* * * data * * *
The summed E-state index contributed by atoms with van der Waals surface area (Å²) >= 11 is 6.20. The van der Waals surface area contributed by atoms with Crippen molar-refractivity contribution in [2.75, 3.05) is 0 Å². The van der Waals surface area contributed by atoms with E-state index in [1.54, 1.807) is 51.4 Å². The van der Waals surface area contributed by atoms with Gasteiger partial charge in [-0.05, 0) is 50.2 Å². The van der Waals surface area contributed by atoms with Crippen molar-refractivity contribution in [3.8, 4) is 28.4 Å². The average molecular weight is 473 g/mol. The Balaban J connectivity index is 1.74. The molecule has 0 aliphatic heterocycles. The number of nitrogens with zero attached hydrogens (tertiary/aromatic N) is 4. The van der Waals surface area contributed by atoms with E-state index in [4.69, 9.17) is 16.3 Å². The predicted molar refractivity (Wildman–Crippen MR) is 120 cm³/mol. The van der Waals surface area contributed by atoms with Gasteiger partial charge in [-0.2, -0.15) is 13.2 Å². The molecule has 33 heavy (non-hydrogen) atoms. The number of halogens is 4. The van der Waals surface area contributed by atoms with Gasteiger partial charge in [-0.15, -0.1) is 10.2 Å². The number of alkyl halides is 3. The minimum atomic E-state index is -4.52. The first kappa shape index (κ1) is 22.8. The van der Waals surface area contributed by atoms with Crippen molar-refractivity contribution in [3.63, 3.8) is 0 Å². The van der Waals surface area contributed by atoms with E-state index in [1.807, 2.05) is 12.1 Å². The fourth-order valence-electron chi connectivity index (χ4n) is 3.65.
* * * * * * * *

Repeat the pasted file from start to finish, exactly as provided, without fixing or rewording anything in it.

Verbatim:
The summed E-state index contributed by atoms with van der Waals surface area (Å²) >= 11 is 6.20. The van der Waals surface area contributed by atoms with Crippen molar-refractivity contribution in [2.75, 3.05) is 0 Å². The van der Waals surface area contributed by atoms with E-state index in [1.54, 1.807) is 51.4 Å². The van der Waals surface area contributed by atoms with Gasteiger partial charge in [-0.05, 0) is 50.2 Å². The van der Waals surface area contributed by atoms with Crippen molar-refractivity contribution in [3.8, 4) is 28.4 Å². The average molecular weight is 473 g/mol. The Balaban J connectivity index is 1.74. The molecule has 0 aliphatic heterocycles. The number of nitrogens with zero attached hydrogens (tertiary/aromatic N) is 4. The van der Waals surface area contributed by atoms with E-state index in [4.69, 9.17) is 16.3 Å². The predicted molar refractivity (Wildman–Crippen MR) is 120 cm³/mol. The van der Waals surface area contributed by atoms with Gasteiger partial charge in [-0.2, -0.15) is 13.2 Å². The molecule has 33 heavy (non-hydrogen) atoms. The number of halogens is 4. The van der Waals surface area contributed by atoms with Gasteiger partial charge in [-0.15, -0.1) is 10.2 Å². The number of alkyl halides is 3. The minimum atomic E-state index is -4.52. The first kappa shape index (κ1) is 22.8. The van der Waals surface area contributed by atoms with Crippen molar-refractivity contribution in [3.63, 3.8) is 0 Å². The van der Waals surface area contributed by atoms with E-state index in [1.807, 2.05) is 12.1 Å². The fourth-order valence-electron chi connectivity index (χ4n) is 3.65.